"The question of how to train pastors is a big issue and it will be a continuing challenge," Rev. Riesen said.
Multiple tensions over sexuality remain in the ELCA.
Unlike other denominations that also accept partnered gay clergy, the ELCA requires a "publicly accountable, lifelong, monogamous" relationship.
Its official policy doesn't permit same-sex weddings or blessings, while it requires ministers in same-sex relationships to receive the job benefits of married couples in states where same-sex marriage is legal.
"I think that those who are working for the full inclusion of all sexual minorities, not just gays and lesbians but transgendered people, believe their work has only begun. They have not nearly accomplished their goals and are very involved in debates about the states providing full legal marriage," Bishop Kusserow said.
"At the same time, others in the church believe that work has probably gone farther than it should when our commitment to scripture and to the confessions is taken into account. That struggle will continue."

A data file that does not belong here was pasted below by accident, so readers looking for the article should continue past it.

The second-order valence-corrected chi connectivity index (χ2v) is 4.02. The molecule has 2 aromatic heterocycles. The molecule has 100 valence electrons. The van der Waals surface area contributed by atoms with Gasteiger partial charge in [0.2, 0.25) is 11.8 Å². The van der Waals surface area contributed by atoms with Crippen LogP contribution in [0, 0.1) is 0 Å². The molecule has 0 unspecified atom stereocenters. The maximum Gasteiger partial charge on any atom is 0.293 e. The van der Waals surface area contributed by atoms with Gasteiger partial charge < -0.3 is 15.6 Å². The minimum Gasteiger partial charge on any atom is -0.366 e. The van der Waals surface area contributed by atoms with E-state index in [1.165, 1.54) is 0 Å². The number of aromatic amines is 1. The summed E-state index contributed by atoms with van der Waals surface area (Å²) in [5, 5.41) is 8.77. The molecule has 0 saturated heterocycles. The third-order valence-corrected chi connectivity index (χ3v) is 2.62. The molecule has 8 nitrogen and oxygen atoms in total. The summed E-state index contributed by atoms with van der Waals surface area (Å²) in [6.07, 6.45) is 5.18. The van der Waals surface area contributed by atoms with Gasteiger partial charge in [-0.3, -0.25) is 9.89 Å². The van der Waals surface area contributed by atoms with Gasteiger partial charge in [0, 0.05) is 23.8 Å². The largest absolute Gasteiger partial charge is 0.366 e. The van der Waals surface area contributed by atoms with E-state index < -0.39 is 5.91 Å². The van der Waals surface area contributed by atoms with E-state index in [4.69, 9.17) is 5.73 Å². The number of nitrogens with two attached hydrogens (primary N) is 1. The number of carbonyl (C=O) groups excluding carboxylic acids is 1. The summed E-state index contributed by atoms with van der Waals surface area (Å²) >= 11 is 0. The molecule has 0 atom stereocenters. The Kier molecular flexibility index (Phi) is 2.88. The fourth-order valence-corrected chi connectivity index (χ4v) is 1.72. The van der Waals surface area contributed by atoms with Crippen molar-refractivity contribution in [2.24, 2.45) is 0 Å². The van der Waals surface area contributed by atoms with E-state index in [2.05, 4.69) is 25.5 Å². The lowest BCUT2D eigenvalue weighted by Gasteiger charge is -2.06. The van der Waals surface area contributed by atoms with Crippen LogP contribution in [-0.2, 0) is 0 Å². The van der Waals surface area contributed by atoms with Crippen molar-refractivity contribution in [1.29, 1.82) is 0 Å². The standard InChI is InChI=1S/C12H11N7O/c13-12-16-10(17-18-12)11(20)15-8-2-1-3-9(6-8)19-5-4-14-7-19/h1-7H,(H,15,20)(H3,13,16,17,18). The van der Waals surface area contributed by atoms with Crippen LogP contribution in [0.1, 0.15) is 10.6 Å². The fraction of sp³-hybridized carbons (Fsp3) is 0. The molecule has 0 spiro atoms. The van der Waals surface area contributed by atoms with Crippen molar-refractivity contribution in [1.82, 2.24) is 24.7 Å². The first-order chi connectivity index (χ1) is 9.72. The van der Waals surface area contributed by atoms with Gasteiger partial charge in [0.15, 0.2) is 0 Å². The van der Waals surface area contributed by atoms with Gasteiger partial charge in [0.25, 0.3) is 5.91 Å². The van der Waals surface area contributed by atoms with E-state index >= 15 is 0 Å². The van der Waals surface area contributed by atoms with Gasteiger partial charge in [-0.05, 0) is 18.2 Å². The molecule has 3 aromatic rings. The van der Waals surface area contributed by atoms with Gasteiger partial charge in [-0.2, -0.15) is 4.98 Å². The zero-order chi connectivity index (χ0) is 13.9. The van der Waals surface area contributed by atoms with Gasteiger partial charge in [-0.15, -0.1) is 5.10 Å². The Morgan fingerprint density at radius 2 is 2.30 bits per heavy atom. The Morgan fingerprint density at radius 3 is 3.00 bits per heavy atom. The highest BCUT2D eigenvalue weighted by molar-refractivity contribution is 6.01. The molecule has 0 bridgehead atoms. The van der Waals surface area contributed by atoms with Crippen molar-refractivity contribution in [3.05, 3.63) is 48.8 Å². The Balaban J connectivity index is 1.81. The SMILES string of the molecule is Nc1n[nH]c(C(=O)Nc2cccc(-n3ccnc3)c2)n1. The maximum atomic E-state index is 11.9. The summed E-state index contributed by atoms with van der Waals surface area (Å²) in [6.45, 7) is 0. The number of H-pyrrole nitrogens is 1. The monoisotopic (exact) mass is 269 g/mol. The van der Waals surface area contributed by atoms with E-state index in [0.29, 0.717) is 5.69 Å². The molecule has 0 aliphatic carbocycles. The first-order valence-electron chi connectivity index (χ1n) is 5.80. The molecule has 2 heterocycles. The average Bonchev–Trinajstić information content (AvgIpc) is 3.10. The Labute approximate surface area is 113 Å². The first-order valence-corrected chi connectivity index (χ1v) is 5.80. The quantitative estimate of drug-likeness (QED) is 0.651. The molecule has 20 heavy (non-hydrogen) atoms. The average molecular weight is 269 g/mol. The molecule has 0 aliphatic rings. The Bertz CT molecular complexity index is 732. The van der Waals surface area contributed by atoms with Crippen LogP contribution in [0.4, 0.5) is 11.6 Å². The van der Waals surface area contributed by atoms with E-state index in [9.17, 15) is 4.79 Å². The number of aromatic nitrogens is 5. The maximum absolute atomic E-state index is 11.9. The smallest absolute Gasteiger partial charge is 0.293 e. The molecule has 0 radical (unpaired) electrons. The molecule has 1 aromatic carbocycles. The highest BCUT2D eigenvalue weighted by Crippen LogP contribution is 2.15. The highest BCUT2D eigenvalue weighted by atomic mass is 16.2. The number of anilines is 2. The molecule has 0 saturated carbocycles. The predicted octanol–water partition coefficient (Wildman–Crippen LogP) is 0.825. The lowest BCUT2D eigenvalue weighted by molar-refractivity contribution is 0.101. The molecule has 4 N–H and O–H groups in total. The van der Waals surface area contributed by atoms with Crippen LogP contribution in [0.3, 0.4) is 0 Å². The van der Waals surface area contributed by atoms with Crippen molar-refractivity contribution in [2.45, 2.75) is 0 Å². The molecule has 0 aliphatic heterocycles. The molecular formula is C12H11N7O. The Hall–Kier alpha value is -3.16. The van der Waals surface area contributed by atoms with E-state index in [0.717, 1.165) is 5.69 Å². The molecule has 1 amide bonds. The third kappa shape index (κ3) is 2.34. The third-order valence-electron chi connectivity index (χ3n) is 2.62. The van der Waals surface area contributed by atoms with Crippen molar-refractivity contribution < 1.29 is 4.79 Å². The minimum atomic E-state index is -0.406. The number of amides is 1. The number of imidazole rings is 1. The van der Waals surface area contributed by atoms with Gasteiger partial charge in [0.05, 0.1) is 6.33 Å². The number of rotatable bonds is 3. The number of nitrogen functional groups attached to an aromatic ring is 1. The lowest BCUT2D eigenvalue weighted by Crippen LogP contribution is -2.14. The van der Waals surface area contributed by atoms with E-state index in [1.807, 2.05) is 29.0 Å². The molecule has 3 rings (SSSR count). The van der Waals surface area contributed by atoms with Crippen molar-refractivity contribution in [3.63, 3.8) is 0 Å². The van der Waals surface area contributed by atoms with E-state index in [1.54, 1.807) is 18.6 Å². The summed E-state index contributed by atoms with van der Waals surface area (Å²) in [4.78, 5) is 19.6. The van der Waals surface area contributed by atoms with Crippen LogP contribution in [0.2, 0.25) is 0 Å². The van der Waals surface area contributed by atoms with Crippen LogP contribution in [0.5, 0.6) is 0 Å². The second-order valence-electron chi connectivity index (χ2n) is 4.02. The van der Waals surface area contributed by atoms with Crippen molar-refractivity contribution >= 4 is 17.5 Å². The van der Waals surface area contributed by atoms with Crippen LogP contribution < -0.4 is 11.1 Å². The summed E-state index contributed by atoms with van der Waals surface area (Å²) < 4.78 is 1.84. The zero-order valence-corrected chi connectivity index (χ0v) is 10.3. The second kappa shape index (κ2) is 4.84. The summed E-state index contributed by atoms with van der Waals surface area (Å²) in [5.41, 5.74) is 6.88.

He hasn't take a public position, although the local synod has long voiced opposition to gay ordination.
"I try not to lead with my personal convictions one way or the other. I've wanted to be able to pledge that I will honor the convictions of all the members of our synod and our church," he said. "I do believe that there are some matters of ... the way our church organizes itself that don't have to do with the moral right or wrong of how to treat people in same-gender relationships, where we have not been wise. We are confusing people."